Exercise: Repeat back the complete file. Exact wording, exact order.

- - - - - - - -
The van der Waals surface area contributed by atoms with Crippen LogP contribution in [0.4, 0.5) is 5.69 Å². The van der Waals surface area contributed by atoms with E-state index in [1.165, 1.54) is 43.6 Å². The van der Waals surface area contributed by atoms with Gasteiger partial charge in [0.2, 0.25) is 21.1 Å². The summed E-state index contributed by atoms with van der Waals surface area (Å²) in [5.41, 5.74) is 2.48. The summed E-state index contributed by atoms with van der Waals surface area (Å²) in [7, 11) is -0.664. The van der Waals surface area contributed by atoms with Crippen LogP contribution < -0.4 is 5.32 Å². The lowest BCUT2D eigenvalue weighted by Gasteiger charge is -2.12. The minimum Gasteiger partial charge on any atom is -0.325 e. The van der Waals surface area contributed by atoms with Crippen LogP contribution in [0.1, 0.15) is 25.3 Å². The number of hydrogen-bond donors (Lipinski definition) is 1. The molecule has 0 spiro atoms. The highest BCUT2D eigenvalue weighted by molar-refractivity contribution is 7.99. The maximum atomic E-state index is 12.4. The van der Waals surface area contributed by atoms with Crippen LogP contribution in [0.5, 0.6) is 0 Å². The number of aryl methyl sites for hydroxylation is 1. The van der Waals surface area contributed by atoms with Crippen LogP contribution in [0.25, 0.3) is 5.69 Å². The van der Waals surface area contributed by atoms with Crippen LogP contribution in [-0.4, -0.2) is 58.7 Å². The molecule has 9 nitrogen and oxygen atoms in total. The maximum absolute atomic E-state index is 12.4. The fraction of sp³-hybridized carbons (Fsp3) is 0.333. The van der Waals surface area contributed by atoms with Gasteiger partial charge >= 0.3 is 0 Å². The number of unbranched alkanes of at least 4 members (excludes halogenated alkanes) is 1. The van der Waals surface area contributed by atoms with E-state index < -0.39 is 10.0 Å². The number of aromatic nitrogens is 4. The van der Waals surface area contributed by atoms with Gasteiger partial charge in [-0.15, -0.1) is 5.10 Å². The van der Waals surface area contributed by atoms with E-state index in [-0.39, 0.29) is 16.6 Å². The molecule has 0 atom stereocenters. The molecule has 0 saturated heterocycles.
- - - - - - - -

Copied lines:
The van der Waals surface area contributed by atoms with Crippen LogP contribution in [0.4, 0.5) is 5.69 Å². The van der Waals surface area contributed by atoms with E-state index in [1.165, 1.54) is 43.6 Å². The van der Waals surface area contributed by atoms with Gasteiger partial charge in [0.2, 0.25) is 21.1 Å². The summed E-state index contributed by atoms with van der Waals surface area (Å²) in [5.41, 5.74) is 2.48. The summed E-state index contributed by atoms with van der Waals surface area (Å²) in [7, 11) is -0.664. The van der Waals surface area contributed by atoms with Crippen LogP contribution < -0.4 is 5.32 Å². The lowest BCUT2D eigenvalue weighted by Gasteiger charge is -2.12. The minimum Gasteiger partial charge on any atom is -0.325 e. The van der Waals surface area contributed by atoms with Crippen LogP contribution in [0.1, 0.15) is 25.3 Å². The number of hydrogen-bond donors (Lipinski definition) is 1. The molecule has 0 spiro atoms. The highest BCUT2D eigenvalue weighted by molar-refractivity contribution is 7.99. The maximum atomic E-state index is 12.4. The van der Waals surface area contributed by atoms with Crippen LogP contribution in [0.5, 0.6) is 0 Å². The number of aryl methyl sites for hydroxylation is 1. The van der Waals surface area contributed by atoms with Crippen LogP contribution in [0.25, 0.3) is 5.69 Å². The van der Waals surface area contributed by atoms with Crippen LogP contribution in [-0.4, -0.2) is 58.7 Å². The molecule has 9 nitrogen and oxygen atoms in total. The maximum absolute atomic E-state index is 12.4. The fraction of sp³-hybridized carbons (Fsp3) is 0.333. The van der Waals surface area contributed by atoms with Gasteiger partial charge >= 0.3 is 0 Å². The number of unbranched alkanes of at least 4 members (excludes halogenated alkanes) is 1. The van der Waals surface area contributed by atoms with E-state index < -0.39 is 10.0 Å². The number of aromatic nitrogens is 4. The van der Waals surface area contributed by atoms with Gasteiger partial charge in [-0.15, -0.1) is 5.10 Å². The van der Waals surface area contributed by atoms with E-state index in [-0.39, 0.29) is 16.6 Å². The molecule has 0 atom stereocenters. The molecule has 0 saturated heterocycles.